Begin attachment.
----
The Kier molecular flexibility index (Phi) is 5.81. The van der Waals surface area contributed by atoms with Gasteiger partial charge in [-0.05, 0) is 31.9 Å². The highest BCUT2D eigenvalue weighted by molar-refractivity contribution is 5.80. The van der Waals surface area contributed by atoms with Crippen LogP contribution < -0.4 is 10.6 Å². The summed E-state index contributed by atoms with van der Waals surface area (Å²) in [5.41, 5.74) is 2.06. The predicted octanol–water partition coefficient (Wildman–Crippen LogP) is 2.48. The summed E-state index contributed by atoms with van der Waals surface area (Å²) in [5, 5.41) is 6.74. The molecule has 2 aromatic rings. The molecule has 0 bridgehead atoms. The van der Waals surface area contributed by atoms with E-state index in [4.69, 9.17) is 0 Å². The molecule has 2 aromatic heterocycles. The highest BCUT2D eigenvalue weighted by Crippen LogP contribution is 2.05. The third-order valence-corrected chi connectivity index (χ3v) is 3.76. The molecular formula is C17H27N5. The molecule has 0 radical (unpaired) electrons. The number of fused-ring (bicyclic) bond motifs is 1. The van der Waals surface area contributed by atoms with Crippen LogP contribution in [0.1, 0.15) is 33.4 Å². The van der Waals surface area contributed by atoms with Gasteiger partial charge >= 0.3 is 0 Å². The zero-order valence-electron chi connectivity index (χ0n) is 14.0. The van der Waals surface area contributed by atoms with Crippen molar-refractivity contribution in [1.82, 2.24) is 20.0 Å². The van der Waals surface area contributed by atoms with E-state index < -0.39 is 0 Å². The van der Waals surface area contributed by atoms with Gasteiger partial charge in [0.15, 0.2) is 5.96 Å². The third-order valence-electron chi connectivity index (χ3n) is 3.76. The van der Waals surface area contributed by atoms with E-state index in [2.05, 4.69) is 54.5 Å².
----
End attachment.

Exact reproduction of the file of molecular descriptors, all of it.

The Kier molecular flexibility index (Phi) is 5.81. The van der Waals surface area contributed by atoms with Gasteiger partial charge in [-0.05, 0) is 31.9 Å². The highest BCUT2D eigenvalue weighted by molar-refractivity contribution is 5.80. The van der Waals surface area contributed by atoms with Crippen LogP contribution < -0.4 is 10.6 Å². The summed E-state index contributed by atoms with van der Waals surface area (Å²) in [5.41, 5.74) is 2.06. The predicted octanol–water partition coefficient (Wildman–Crippen LogP) is 2.48. The summed E-state index contributed by atoms with van der Waals surface area (Å²) in [5, 5.41) is 6.74. The molecule has 2 aromatic rings. The molecule has 0 bridgehead atoms. The van der Waals surface area contributed by atoms with E-state index in [4.69, 9.17) is 0 Å². The molecule has 2 aromatic heterocycles. The highest BCUT2D eigenvalue weighted by Crippen LogP contribution is 2.05. The third-order valence-corrected chi connectivity index (χ3v) is 3.76. The molecular formula is C17H27N5. The molecule has 0 radical (unpaired) electrons. The number of fused-ring (bicyclic) bond motifs is 1. The van der Waals surface area contributed by atoms with Crippen LogP contribution in [0.1, 0.15) is 33.4 Å². The van der Waals surface area contributed by atoms with Gasteiger partial charge >= 0.3 is 0 Å². The zero-order valence-electron chi connectivity index (χ0n) is 14.0. The van der Waals surface area contributed by atoms with Crippen molar-refractivity contribution in [1.82, 2.24) is 20.0 Å². The van der Waals surface area contributed by atoms with E-state index < -0.39 is 0 Å². The van der Waals surface area contributed by atoms with Gasteiger partial charge in [0.15, 0.2) is 5.96 Å². The third-order valence-electron chi connectivity index (χ3n) is 3.76. The van der Waals surface area contributed by atoms with E-state index in [2.05, 4.69) is 54.5 Å².